Legal Ethics Pitfalls of Social Networks
Many resourceful litigators know that these social networking sites, and others like LinkedIn, Twitter, etc. can be “evidentiary gold mines” in civil cases as well. Indeed, if a witness in a case has a profile on a social networking site, an attorney may be able to dig up some pretty juicy (and free) information that could be used to impeach the witness or gain settlement leverage– all without leaving the comfort of her computer terminal.
- Model Rule 4.2 restricts a lawyer’s ability to communicate with a represented person about a given matter without the knowledge and consent of the person’s counsel. “Friending” a party or witness represented by counsel could clearly run afoul of this provision.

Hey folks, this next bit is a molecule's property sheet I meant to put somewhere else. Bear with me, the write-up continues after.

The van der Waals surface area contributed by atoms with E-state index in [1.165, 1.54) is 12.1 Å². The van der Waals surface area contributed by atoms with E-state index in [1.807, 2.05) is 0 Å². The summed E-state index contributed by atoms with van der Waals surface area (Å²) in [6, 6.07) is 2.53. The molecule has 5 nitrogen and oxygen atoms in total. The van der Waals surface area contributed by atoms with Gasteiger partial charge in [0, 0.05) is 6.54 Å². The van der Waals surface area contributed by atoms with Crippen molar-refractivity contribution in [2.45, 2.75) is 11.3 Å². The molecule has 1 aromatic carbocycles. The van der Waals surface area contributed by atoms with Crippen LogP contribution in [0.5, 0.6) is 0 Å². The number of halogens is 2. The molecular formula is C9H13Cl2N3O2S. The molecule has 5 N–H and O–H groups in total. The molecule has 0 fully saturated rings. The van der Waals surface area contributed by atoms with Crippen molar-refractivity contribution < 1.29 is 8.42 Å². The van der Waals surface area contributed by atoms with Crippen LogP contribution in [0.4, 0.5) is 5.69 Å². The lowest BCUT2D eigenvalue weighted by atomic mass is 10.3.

- Model Rule 4.3 addresses a lawyer’s communication with unrepresented persons. Again, reaching out an unrepresented witness on a social-networking site could land an attorney in hot water if she is unclear about her identity or her role in the relevant matter.
- Trying to side-step ex parte contact rules by using a third party intermediary is a bad idea for many reasons. It could also violate Model Rule 8.4 as The Philadelphia Bar Association Professional Guidance Committee recently opined in an advisory opinion.